The Grass is Always Greener

There’s a great walking trail in Leitrim called The Shannon Blueway.

Not familiar with it?

Neither was I until I came back from London.

There are sections of Blueway in different parts of the country, walking routes that run alongide the River Shannon. The section I walk on runs between Drumshanbo and Carrick on Shannon in Co. Leitrim. At 16km, it’s a stretch too far for me (the fridge magnet) just yet, but I’m working up to it.

For now, I do a 7km walk from my home to join The Blueway at Battlebridge. I follow the canal to Drumleague Lock until I turn for home. Sometimes, I veer off at the lock into a loop walk which covers roughly the same distance.

I’d love to say that I do it every day, but that would be a blatant lie. I did at first when I came home but, as with most things, I got bored. Repitition and routine are not my friends. I walked other routes in other places. I sought out unknown trails wherever I travelled. My adventures brought me along Cork’s rugged coastline to the top of waterfalls in Kerry. I walked in the company of childhood friends and was welcomed into the homes of strangers. I climbed mountain trails. I panted a lot.

Suddenly, The Blueway was too familiar. I had lost interest. I had given it my attention until it offered nothing new. And so it is with my writing. A new idea can keep me focused intently until I have gotten everything good out of it. Until it is worn out. On good days, good ideas lead to good ideas and my stories create themselves. On bad days, however, when the ideas feel stale, my stories become just like The Blueway. As wonderful as they may be, they are too familiar and unexciting.

So it was with Prime. It’s the first in a series of fantasy novels for middle grade readers (9-12ish). My main character and the world he lives in are my alternate reality. I know and understand that world, sometimes better than my own. I love my main character as if he were a living, breathing boy. I love some of the supporting characters even more. When they get into trouble, my typing speed somehow seems to increase to match my heartbeat until my fingers have tapped them to safety and the danger has passed. My day’s work is not done until his is, until he has overcome obstacles in his way or defeated villains who would destroy him.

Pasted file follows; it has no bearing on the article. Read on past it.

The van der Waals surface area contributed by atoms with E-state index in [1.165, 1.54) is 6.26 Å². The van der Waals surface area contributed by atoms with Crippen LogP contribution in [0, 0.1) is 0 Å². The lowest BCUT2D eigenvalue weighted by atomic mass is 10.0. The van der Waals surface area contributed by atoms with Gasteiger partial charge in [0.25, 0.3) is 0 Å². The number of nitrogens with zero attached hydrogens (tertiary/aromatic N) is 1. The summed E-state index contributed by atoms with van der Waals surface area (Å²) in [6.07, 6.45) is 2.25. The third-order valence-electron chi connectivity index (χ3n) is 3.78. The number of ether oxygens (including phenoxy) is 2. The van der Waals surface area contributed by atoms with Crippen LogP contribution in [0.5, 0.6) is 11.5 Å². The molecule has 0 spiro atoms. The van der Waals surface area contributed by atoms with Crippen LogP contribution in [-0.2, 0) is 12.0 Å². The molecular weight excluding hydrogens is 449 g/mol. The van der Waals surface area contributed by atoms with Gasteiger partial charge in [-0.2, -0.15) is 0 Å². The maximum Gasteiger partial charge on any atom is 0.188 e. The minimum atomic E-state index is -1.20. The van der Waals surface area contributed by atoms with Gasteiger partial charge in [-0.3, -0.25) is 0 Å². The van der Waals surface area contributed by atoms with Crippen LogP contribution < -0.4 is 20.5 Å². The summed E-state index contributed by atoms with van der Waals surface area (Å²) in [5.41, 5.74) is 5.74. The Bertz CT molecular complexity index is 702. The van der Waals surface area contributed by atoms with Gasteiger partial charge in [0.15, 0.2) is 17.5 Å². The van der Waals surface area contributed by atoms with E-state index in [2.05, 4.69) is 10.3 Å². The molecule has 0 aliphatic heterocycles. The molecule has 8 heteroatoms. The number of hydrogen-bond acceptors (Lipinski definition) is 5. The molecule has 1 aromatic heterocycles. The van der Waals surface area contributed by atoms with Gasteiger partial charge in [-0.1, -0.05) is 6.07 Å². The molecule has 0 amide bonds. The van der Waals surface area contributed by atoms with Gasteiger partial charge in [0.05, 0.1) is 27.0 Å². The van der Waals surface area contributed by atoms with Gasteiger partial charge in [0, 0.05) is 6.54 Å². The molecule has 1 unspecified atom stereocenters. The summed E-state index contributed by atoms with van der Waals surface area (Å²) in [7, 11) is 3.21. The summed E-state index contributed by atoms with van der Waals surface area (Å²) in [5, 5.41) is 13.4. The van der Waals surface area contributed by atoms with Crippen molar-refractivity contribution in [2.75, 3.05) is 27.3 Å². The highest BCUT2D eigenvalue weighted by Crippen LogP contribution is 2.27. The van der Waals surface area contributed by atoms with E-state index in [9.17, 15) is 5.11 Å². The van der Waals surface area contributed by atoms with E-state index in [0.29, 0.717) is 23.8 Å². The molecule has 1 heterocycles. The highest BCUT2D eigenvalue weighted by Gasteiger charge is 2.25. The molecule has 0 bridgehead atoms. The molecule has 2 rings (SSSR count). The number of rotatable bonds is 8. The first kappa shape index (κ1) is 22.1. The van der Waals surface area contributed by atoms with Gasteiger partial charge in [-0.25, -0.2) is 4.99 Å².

I loved every moment of writing Prime, but I’m not ready for book two in the series. For one thing, I haven’t got a book deal yet and more importantly, I’m distracted by learning and negotiating my way through a labyrinthine publishing industry. Like London, I needed a break from that world.

And so I’ve created another.

I’m not sure exactly what it is, but it’s certainly a world away from Prime. I’m calling it Blossom at the moment – and not just because I like one word titles, but because there’s a floral theme running through it.

I know what it’s  not. It’s not a children’s book. I just started writing what appeared to be women’s fiction, despite my total lack of knowledge of, or interest in, the genre. But it turned into something else. Those tapping fingers put my heroine into a place she never wanted to be. I tried to relieve the discomfort, but no matter how fast I typed, she was trapped there and I don’t think she can be saved. I thought of Gillian Flynn and wondered how she wrote her main female character in Gone Girl. And I wondered what darkness must exist within you to create such demons.

So I closed my computer. I dug out my walking shoes and as my feet carried my busy mind along the Blueway, I wondered if the familiar isn’t that bad after all.

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